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Five-year-old old Dania Dion-Lachapelle in her new room with parents Marlyne Lachapelle and Benoit Dion. Dania arrived from Haiti Sunday (Christinne Muschi/Christinne Muschi for The Globe and Mail)
Five-year-old old Dania Dion-Lachapelle in her new room with parents Marlyne Lachapelle and Benoit Dion. Dania arrived from Haiti Sunday (Christinne Muschi/Christinne Muschi for The Globe and Mail)

Adoptive families greet Haitian orphans Add to ...

Benoit Dion was out with his wife Saturday night when his cellphone rang at 8:30 p.m. It was a call he'd been anticipating for days, with news he'd dreamed about for years.

"We're working to get orphaned children out of Haiti as soon as possible," the Canadian immigration official said, Mr. Dion recalled. "Be prepared to come to Ottawa on Sunday morning." A few hours later, a little after midnight, the government called with confirmation: 5½-year-old Dania, the girl Mr. Dion and his wife, Marlyne Lachapelle, had been hoping to adopt, was coming out of Haiti. So Sunday at 4 a.m., the pair got in their Kia and drove the two hours from their home northwest of Montreal.

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And so it was, in a room at the Ottawa airport Sunday morning, Mr. Dion and Ms. Lachapelle beheld the shy little girl they'd been struggling to bring to Canada. The couple dropped to their knees and embraced the child, who was now their daughter.



"We cried and covered her in kisses," Mr. Dion, a 44-year-old sound engineer, said of the private moment. "It almost seemed unreal. I almost had to pinch myself to believe it. It had been so long, so much waiting."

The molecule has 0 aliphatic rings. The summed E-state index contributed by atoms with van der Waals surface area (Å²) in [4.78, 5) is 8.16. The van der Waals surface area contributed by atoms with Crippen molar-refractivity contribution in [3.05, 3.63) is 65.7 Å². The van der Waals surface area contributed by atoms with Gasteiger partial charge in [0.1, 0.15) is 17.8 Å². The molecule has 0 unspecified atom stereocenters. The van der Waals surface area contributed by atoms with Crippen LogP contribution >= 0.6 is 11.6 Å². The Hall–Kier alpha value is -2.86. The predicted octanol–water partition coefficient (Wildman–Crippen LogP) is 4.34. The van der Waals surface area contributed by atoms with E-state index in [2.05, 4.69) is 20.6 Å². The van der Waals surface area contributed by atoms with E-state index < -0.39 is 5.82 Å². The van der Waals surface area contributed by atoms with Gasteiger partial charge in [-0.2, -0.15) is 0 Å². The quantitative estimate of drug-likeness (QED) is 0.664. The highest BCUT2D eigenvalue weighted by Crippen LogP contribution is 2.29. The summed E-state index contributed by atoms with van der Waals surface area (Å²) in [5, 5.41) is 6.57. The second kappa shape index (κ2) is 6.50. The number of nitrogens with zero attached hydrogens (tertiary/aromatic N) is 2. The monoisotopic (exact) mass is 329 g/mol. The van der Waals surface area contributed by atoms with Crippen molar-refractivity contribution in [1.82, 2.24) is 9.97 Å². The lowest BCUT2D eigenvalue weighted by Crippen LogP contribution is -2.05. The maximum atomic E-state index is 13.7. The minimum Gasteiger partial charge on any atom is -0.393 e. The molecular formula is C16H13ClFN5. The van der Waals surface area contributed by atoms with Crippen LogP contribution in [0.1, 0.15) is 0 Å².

The evacuation of 24 Haitian orphans to Canada yesterday marked the culmination of a behind-the-scenes effort by the federal government and brought a collective relief to worried parents across Canada. The children who descended from an Air Canada flight bundled in blankets yesterday were already approved for adoption before this month's earthquake, but their cases were expedited by Ottawa as orphanages faced increasingly dire conditions.

For some parents the calls to get their children came even later - 2 a.m. "It's like we had stopped living - we were living just for her," said Gervais Poulin, who travelled to Ottawa from his home near Quebec City to pick up his daughter, Joanne, newly outfitted in boots and a snowsuit.

"This is the most beautiful day of our lives," said his wife, Nathalie Demers. Of the children who arrived in Canada yesterday, 15 went to families in Quebec while the rest went to British Columbia, New Brunswick and Alberta.

The evacuation mission required nimble planning and swift execution. Duncan Dee, chief operating officer of Air Canada, got a call from Immigration Minister Jason Kenney on Friday asking if the airline would be ready to evacuate the children; Air Canada had a humanitarian flight heading down to Port-au-Prince with medical and other supplies on Saturday, and would have room for evacuees.